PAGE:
· "Pre-Stonehenge (9th-8th millennium BC): at least 4 mesolithic pits which originally contained big pine posts, in a line about 200m from the present henge site

· "Stonehenge 1 (from 3100 BC): construction of the circular bank, the ditch and the 56 Aubrey Holes which probably originally contained timber posts

· "Stonehenge 2 (from 2550 BC): pottery, animal bones and cremated human remains placed in ditch; cremations deposited in some of the partially filled Aubrey Holes; complex of posts in interior and in entrance causeway

· "Stonehenge 3 (from 2100 BC): sequence of stone-related structures. It's not possible a close dating, but the sequence should has been as follows:
· "Bluestones from Wales erected in q and r holes and then dismantled
· "Sarsen circle and trilithons erected, possibly also a bluestone setting which may have included trilithons, this latter then dismantled
· "Bluestone circle and oval setting
· "Arc of bluestones removed from oval to leave present horseshoe setting
· "Y and Z holes dug, probably for stones which were never erected; during this phase the avenue has also been constructed."

(From "Stonehenge and the Universe" by Nyven at http://ytt.org/stonehenge.htm (This site no longer exists - April 14, 2007))

Interpretation: "Already in the 18th century the British antiquarian William Stukeley had noticed that the horseshoe of great trilithons and the horseshoe of 19 bluestones at Stonehenge opened up in the direction of the midsummer sunrise. It was quickly surmised that the monument must have been deliberately oriented and planned so that on midsummer's morning the sun rose directly over the Heel Stone and the first rays shone into the centre of the monument between the open arms of the horseshoe arrangement.

"This discovery has had tremendous impact on how Stonehenge has been interpreted. For Stukeley in the 18th century and Sir Norman Lockyer in the first years of the 20th century, this alignment implied a ritualistic connection with sun worship and it was generally concluded that Stonehenge was constructed as a temple to the sun. More recently, though, the astronomer Gerald Hawkins has argued that Stonehenge is not merely aligned with solar and lunar astronomical events, but can be used to predict other events such as eclipses. In other words, Stonehenge was more than a temple, it was an astronomical calculator."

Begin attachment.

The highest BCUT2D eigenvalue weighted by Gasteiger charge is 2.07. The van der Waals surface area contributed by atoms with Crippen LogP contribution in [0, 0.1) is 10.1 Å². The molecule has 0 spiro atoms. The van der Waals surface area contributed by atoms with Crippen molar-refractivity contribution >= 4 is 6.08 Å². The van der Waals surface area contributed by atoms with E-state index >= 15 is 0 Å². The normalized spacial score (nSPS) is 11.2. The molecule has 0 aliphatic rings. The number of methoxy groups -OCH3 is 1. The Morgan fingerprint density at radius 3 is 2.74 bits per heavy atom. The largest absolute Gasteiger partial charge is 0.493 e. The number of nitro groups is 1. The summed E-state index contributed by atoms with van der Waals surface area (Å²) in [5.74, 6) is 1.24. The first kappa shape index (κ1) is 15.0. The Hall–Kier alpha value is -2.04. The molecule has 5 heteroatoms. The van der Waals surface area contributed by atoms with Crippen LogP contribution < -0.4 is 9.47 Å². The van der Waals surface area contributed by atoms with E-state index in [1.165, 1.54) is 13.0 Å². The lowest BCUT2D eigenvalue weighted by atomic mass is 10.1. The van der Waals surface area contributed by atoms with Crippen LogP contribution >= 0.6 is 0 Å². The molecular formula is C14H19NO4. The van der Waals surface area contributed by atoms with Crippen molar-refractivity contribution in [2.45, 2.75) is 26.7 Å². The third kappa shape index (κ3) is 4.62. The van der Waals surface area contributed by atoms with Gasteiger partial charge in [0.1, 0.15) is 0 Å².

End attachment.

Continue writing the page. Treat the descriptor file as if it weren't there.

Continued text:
However, and this is the fascinating part: "Contrary to expectations, the great stone circles and horseshoe arrangements for which Stonehenge is famous are later additions to the monument (mostly Stonehenge III) and are not essential to the lunar and solar calculations.

"Inside the bank were dug 56 holes -- discovered by John Aubrey, and known as the Aubrey Holes -- placed at precisely regular intervals around a concentric circle of about 285 feet in diameter. Archaeological investigations have shown that these holes were not dug to hold upright stones or wooden posts. Besides the Aubrey Holes, of crucial importance are the four Station Stones marked at positions 91, 92, 93, and 94, to form a rectangle that stands in a precise relationship with the centre of the monument and with the Heel Stone. Only two of the Station Stones survive, and one of those may not be original.

"For the archaeoastronomists, the Aubrey Holes served as fixed reference points along a circle, and their number was essential to astronomical calculations. The cycle of the moon, for example, which takes 27.3 days, can be tracked by moving a marker by two holes each day to complete a circuit in 28 days.

"A much longer calculation is to move the marker by three holes per year to complete a full circuit in 18.67 years. In this way, it is argued, it would be possible to keep track of the nodes, points where the paths of the sun and the moon apparently intersect to produce an eclipse. Because the moon slews around in its path, the two nodes move along the path of the sun, a complete circuit of which takes 18.61 years. By means of the markers in the Aubrey Holes and keeping track of the directions of the sun and the moon, the astronomer at Stonehenge could calculate nodal points ahead of time and thus predict both lunar and solar eclipses." By Chris Whitcombe on his Earth Mysteries website, "Archeoastronomy at Stonehenge" page.